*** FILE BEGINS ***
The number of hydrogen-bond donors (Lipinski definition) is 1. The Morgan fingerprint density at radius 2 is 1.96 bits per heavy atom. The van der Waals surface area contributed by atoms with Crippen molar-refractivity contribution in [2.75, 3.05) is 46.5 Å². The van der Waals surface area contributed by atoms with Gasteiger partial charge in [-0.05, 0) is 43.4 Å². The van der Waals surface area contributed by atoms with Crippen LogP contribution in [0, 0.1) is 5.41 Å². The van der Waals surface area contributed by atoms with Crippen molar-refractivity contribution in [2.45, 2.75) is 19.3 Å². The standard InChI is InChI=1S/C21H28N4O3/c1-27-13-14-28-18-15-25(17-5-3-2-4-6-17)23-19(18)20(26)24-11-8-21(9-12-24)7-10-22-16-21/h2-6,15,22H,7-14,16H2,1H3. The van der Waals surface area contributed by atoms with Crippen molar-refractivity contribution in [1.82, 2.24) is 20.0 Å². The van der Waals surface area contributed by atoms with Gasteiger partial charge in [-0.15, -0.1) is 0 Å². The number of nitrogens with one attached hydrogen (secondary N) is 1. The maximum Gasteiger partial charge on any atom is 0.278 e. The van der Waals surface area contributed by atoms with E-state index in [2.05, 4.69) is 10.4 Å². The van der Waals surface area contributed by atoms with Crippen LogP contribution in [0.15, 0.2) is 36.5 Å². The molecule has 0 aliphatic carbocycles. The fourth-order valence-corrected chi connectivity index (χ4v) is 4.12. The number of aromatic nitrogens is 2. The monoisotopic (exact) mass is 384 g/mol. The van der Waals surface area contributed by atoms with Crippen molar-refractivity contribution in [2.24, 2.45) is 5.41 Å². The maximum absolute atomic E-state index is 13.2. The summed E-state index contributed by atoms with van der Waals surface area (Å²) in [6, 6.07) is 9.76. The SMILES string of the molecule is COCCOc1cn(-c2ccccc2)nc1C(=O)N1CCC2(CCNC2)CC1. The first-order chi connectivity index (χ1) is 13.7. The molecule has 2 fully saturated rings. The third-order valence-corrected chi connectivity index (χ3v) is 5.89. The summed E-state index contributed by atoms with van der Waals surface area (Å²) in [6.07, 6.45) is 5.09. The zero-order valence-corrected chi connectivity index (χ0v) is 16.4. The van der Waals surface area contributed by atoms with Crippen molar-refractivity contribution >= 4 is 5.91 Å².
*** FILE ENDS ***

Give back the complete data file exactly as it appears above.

The number of hydrogen-bond donors (Lipinski definition) is 1. The Morgan fingerprint density at radius 2 is 1.96 bits per heavy atom. The van der Waals surface area contributed by atoms with Crippen molar-refractivity contribution in [2.75, 3.05) is 46.5 Å². The van der Waals surface area contributed by atoms with Gasteiger partial charge in [-0.05, 0) is 43.4 Å². The van der Waals surface area contributed by atoms with Crippen LogP contribution in [0, 0.1) is 5.41 Å². The van der Waals surface area contributed by atoms with Crippen molar-refractivity contribution in [2.45, 2.75) is 19.3 Å². The standard InChI is InChI=1S/C21H28N4O3/c1-27-13-14-28-18-15-25(17-5-3-2-4-6-17)23-19(18)20(26)24-11-8-21(9-12-24)7-10-22-16-21/h2-6,15,22H,7-14,16H2,1H3. The van der Waals surface area contributed by atoms with Crippen molar-refractivity contribution in [1.82, 2.24) is 20.0 Å². The van der Waals surface area contributed by atoms with Gasteiger partial charge in [-0.15, -0.1) is 0 Å². The number of nitrogens with one attached hydrogen (secondary N) is 1. The maximum Gasteiger partial charge on any atom is 0.278 e. The van der Waals surface area contributed by atoms with E-state index in [2.05, 4.69) is 10.4 Å². The van der Waals surface area contributed by atoms with Crippen LogP contribution in [0.15, 0.2) is 36.5 Å². The molecule has 0 aliphatic carbocycles. The fourth-order valence-corrected chi connectivity index (χ4v) is 4.12. The number of aromatic nitrogens is 2. The monoisotopic (exact) mass is 384 g/mol. The van der Waals surface area contributed by atoms with Crippen molar-refractivity contribution in [2.24, 2.45) is 5.41 Å². The maximum absolute atomic E-state index is 13.2. The summed E-state index contributed by atoms with van der Waals surface area (Å²) in [6, 6.07) is 9.76. The SMILES string of the molecule is COCCOc1cn(-c2ccccc2)nc1C(=O)N1CCC2(CCNC2)CC1. The first-order chi connectivity index (χ1) is 13.7. The molecule has 2 fully saturated rings. The third-order valence-corrected chi connectivity index (χ3v) is 5.89. The summed E-state index contributed by atoms with van der Waals surface area (Å²) in [6.07, 6.45) is 5.09. The zero-order valence-corrected chi connectivity index (χ0v) is 16.4. The van der Waals surface area contributed by atoms with Crippen molar-refractivity contribution >= 4 is 5.91 Å².